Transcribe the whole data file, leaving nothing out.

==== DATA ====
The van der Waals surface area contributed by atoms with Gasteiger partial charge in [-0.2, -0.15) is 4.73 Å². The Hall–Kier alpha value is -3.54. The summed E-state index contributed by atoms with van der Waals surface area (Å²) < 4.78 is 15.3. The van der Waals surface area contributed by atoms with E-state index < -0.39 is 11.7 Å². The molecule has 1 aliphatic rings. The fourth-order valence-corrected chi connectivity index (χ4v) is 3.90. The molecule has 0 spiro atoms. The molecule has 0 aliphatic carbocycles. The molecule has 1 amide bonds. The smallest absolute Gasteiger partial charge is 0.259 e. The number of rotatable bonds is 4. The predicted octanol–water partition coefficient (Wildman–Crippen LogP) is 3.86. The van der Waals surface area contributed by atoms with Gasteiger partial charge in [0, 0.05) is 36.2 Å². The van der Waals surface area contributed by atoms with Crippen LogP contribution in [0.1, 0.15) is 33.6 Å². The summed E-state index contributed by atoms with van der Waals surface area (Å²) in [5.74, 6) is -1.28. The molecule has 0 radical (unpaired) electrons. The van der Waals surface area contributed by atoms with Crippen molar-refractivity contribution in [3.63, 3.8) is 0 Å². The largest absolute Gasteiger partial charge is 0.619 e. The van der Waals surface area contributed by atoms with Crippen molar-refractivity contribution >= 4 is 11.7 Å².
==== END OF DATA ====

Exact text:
The van der Waals surface area contributed by atoms with Gasteiger partial charge in [-0.2, -0.15) is 4.73 Å². The Hall–Kier alpha value is -3.54. The summed E-state index contributed by atoms with van der Waals surface area (Å²) < 4.78 is 15.3. The van der Waals surface area contributed by atoms with E-state index < -0.39 is 11.7 Å². The molecule has 1 aliphatic rings. The fourth-order valence-corrected chi connectivity index (χ4v) is 3.90. The molecule has 0 spiro atoms. The molecule has 0 aliphatic carbocycles. The molecule has 1 amide bonds. The smallest absolute Gasteiger partial charge is 0.259 e. The number of rotatable bonds is 4. The predicted octanol–water partition coefficient (Wildman–Crippen LogP) is 3.86. The van der Waals surface area contributed by atoms with Gasteiger partial charge in [0, 0.05) is 36.2 Å². The van der Waals surface area contributed by atoms with Crippen LogP contribution in [0.1, 0.15) is 33.6 Å². The summed E-state index contributed by atoms with van der Waals surface area (Å²) in [5.74, 6) is -1.28. The molecule has 0 radical (unpaired) electrons. The van der Waals surface area contributed by atoms with Crippen molar-refractivity contribution in [3.63, 3.8) is 0 Å². The largest absolute Gasteiger partial charge is 0.619 e. The van der Waals surface area contributed by atoms with Crippen molar-refractivity contribution >= 4 is 11.7 Å².